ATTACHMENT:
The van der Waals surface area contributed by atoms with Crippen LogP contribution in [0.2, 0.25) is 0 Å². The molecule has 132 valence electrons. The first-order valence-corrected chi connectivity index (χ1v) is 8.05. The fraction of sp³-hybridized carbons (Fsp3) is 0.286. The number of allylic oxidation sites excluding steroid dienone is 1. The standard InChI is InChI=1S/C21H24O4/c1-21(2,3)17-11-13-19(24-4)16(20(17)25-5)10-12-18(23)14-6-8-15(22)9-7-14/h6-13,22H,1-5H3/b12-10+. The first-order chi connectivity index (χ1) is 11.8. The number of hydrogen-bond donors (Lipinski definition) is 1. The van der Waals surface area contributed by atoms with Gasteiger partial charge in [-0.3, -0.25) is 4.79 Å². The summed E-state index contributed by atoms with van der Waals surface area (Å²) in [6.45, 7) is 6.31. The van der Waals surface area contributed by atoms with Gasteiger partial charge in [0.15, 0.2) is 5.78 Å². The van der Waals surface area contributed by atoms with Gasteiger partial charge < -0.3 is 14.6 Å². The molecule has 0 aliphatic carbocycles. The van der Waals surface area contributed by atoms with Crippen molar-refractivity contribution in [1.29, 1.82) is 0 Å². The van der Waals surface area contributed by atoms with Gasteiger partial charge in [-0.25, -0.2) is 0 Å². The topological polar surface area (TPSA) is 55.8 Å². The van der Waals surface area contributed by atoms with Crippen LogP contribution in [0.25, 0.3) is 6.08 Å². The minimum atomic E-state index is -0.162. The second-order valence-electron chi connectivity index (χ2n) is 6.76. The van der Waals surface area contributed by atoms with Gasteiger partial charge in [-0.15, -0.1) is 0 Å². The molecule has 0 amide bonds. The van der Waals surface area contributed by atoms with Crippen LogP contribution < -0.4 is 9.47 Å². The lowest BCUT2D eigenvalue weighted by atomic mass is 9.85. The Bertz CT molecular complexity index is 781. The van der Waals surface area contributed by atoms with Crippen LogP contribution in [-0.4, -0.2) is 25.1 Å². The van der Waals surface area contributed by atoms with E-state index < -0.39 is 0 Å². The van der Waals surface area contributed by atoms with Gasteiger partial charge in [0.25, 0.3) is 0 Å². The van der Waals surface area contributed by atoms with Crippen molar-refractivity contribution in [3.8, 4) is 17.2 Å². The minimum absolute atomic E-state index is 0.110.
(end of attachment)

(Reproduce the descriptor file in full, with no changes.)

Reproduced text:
The van der Waals surface area contributed by atoms with Crippen LogP contribution in [0.2, 0.25) is 0 Å². The molecule has 132 valence electrons. The first-order valence-corrected chi connectivity index (χ1v) is 8.05. The fraction of sp³-hybridized carbons (Fsp3) is 0.286. The number of allylic oxidation sites excluding steroid dienone is 1. The standard InChI is InChI=1S/C21H24O4/c1-21(2,3)17-11-13-19(24-4)16(20(17)25-5)10-12-18(23)14-6-8-15(22)9-7-14/h6-13,22H,1-5H3/b12-10+. The first-order chi connectivity index (χ1) is 11.8. The number of hydrogen-bond donors (Lipinski definition) is 1. The van der Waals surface area contributed by atoms with Gasteiger partial charge in [-0.3, -0.25) is 4.79 Å². The summed E-state index contributed by atoms with van der Waals surface area (Å²) in [6.45, 7) is 6.31. The van der Waals surface area contributed by atoms with Gasteiger partial charge in [0.15, 0.2) is 5.78 Å². The van der Waals surface area contributed by atoms with Gasteiger partial charge < -0.3 is 14.6 Å². The molecule has 0 aliphatic carbocycles. The van der Waals surface area contributed by atoms with Crippen molar-refractivity contribution in [1.29, 1.82) is 0 Å². The van der Waals surface area contributed by atoms with Gasteiger partial charge in [-0.25, -0.2) is 0 Å². The topological polar surface area (TPSA) is 55.8 Å². The van der Waals surface area contributed by atoms with Crippen LogP contribution in [0.25, 0.3) is 6.08 Å². The minimum atomic E-state index is -0.162. The second-order valence-electron chi connectivity index (χ2n) is 6.76. The van der Waals surface area contributed by atoms with Gasteiger partial charge in [-0.15, -0.1) is 0 Å². The molecule has 0 amide bonds. The van der Waals surface area contributed by atoms with Crippen LogP contribution < -0.4 is 9.47 Å². The lowest BCUT2D eigenvalue weighted by atomic mass is 9.85. The Bertz CT molecular complexity index is 781. The van der Waals surface area contributed by atoms with Crippen LogP contribution in [-0.4, -0.2) is 25.1 Å². The van der Waals surface area contributed by atoms with E-state index < -0.39 is 0 Å². The van der Waals surface area contributed by atoms with Gasteiger partial charge in [0.25, 0.3) is 0 Å². The van der Waals surface area contributed by atoms with Crippen molar-refractivity contribution in [3.8, 4) is 17.2 Å². The minimum absolute atomic E-state index is 0.110.